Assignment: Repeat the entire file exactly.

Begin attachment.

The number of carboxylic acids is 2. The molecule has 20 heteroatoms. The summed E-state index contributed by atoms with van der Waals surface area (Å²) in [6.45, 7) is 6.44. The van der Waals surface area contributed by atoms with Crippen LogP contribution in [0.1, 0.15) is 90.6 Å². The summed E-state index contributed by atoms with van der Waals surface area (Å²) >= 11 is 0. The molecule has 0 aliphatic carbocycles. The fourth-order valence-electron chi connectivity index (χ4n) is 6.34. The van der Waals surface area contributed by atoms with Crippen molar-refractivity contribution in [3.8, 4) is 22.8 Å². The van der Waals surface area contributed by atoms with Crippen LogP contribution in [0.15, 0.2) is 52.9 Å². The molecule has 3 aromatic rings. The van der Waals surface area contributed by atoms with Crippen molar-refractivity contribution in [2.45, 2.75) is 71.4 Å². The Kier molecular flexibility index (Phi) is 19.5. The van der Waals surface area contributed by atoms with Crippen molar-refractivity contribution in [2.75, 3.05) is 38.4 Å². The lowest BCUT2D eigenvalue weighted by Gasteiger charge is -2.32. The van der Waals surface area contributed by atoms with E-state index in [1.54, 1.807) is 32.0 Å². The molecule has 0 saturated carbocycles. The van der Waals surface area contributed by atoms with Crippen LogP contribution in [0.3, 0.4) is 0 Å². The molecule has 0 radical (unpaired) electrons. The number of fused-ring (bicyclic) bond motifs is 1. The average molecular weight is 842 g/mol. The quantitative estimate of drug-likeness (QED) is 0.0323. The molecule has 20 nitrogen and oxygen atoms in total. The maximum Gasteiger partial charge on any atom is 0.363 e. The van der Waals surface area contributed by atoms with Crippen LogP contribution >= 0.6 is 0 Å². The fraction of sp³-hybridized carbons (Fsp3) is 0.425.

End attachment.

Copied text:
The number of carboxylic acids is 2. The molecule has 20 heteroatoms. The summed E-state index contributed by atoms with van der Waals surface area (Å²) in [6.45, 7) is 6.44. The van der Waals surface area contributed by atoms with Crippen LogP contribution in [0.1, 0.15) is 90.6 Å². The summed E-state index contributed by atoms with van der Waals surface area (Å²) >= 11 is 0. The molecule has 0 aliphatic carbocycles. The fourth-order valence-electron chi connectivity index (χ4n) is 6.34. The van der Waals surface area contributed by atoms with Crippen molar-refractivity contribution in [3.8, 4) is 22.8 Å². The van der Waals surface area contributed by atoms with Crippen LogP contribution in [0.15, 0.2) is 52.9 Å². The molecule has 3 aromatic rings. The van der Waals surface area contributed by atoms with Crippen molar-refractivity contribution in [2.45, 2.75) is 71.4 Å². The Kier molecular flexibility index (Phi) is 19.5. The van der Waals surface area contributed by atoms with Crippen molar-refractivity contribution in [2.75, 3.05) is 38.4 Å². The lowest BCUT2D eigenvalue weighted by Gasteiger charge is -2.32. The van der Waals surface area contributed by atoms with E-state index in [1.54, 1.807) is 32.0 Å². The molecule has 0 saturated carbocycles. The van der Waals surface area contributed by atoms with Crippen LogP contribution in [0.3, 0.4) is 0 Å². The molecule has 0 radical (unpaired) electrons. The number of fused-ring (bicyclic) bond motifs is 1. The average molecular weight is 842 g/mol. The quantitative estimate of drug-likeness (QED) is 0.0323. The molecule has 20 nitrogen and oxygen atoms in total. The maximum Gasteiger partial charge on any atom is 0.363 e. The van der Waals surface area contributed by atoms with Crippen LogP contribution >= 0.6 is 0 Å². The fraction of sp³-hybridized carbons (Fsp3) is 0.425.